Your motto is: “take part, save art”. Does everyone understand the importance and value of art, beyond the generous contributions? Is art really democratic?
Lelio Orsini: Certainly beautiful things are really difficult and require thought, care and time and when Cicero said that some deeply understand the reason for art and others only the delight it gives, in my opinion he intended to argue that art still benefits all without distinction. All the arts that concern the intellectual culture of man have a certain bond between them and being the fruit of the manifestation of thought and creativity, they belong to the human race as a whole. For this reason, Art is certainly one of the most democratic expressions of man and pArt, giving everyone the opportunity to participate in the apology of beauty, through a widespread cultural patronage, makes it even more so.

What part of your work are you most proud of?
Surely the restorations that we are able to complete, concretely see the result of our work and admire the work of art restored to its original beauty. But then undoubtedly the aspect of concrete immediacy, giving the patron the opportunity to participate in a restoration with a few clicks. pArt does everything the Patron no longer has to do.

Could you give us some important examples of works recovered or in the process of being restored?
We have completed some important restorations including a nineteenth-century painting depicting Santa Francesca Romana, patroness of the homonymous assistance association for the elderly in the heart of Trastevere in Rome. A specific non-profit campaign activated in favor of the Spallanzani Hospital in Rome in the first period of the Covid-19 emergency was completed: twelve Roman artists donated a work of art to fundraise. At the moment the “Taste Food, Save Art” campaign is active, at lunch in the cities of Rome, Florence and Milan to restore a work of art, which has so far collected 40% of the set budget and which will end at the end of June 2021. There will be three works to be restored: a painting on paper by the artist Giancarlo Sangregorio, a fourteenth-century triptych and a wonderful Annunciation by Beato Angelico.

Personal question: who are your essential artists?
Impossible to list them all, and in any case pArt is super partes and tends to protect all the artistic heritage, past, present and future!

Examples of works, churches, unknown sites but to be recovered to be absolutely known?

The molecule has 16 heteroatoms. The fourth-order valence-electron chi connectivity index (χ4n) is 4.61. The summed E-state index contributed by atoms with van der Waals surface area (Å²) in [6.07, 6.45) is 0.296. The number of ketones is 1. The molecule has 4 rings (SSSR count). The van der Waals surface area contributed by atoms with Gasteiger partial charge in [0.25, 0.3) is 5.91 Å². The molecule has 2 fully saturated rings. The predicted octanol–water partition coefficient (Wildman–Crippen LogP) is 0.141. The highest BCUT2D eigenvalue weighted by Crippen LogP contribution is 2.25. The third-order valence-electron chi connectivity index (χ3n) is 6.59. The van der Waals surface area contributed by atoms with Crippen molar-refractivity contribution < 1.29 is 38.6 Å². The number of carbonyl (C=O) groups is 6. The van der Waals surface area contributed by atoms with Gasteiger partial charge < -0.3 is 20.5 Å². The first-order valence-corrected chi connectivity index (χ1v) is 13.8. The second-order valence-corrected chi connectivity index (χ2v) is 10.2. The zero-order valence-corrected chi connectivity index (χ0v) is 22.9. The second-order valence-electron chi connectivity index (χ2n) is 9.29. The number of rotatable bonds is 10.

In this period, you can take the opportunity to learn more about nearby destinations that we have often postponed to visit more distant ones. Remaining in Lazio it is certainly worth discovering the wonderful Crypt of the Cathedral of Anagni, thanks to the collaboration with the Museum of the Cathedral we were able to include in our catalog the works to be restored that are kept there.

Next goals?
Following the pandemic, we are concentrating and consolidating on our splendid Italian peninsula, in the future we would like to export the pArt format to other countries as well, because as art knows no borders, our initiative can also become international and provide a useful, concrete and immediate to enhance other cultural heritages that have often been influenced or have influenced what we enjoy daily by immersing ourselves in our culture.

Info:

www.thisispart.com

pArtThe co-founders of pArt Lelio Orsini and Maddalena Salerno, photo: Vittorio Bonaffini

Bas-relief detail by Antonio Canova, In memory of Giovanni Volpato, 1804-1807, atrium of the Basilica of the Santi XII Apostoli, Rome, photo: Simon d’Exéa

Beato Angelico, Annunciazione, 1430-1440, Museo della Basilica di Santa Maria delle Grazie, San Giovanni Valdarno  (AR), photo courtesy Museo della Basilica

Francesco Borromini, Micromosaic cross made by the mosaicist Giovan Battista Calandra, 1625, Museum of Santa Maria in Cappella, Rome, photo: Simon d’Exéa

Drawing on paper by Giancarlo Sangregorio, photo courtesy Fondazione Giancarlo Sangregorio

Multiple by the artist Lulù Nuti, bronze brooch, photo: Simon d’Exéa

The co-founders Maddalena Salerno and Lelio Orsini with the artist Gianni Politi at the Lithography F.lli Bulla in Rome, photo: Simon d’Exéa

PArt platform from smartphone, photo: Vittorio Bonaffini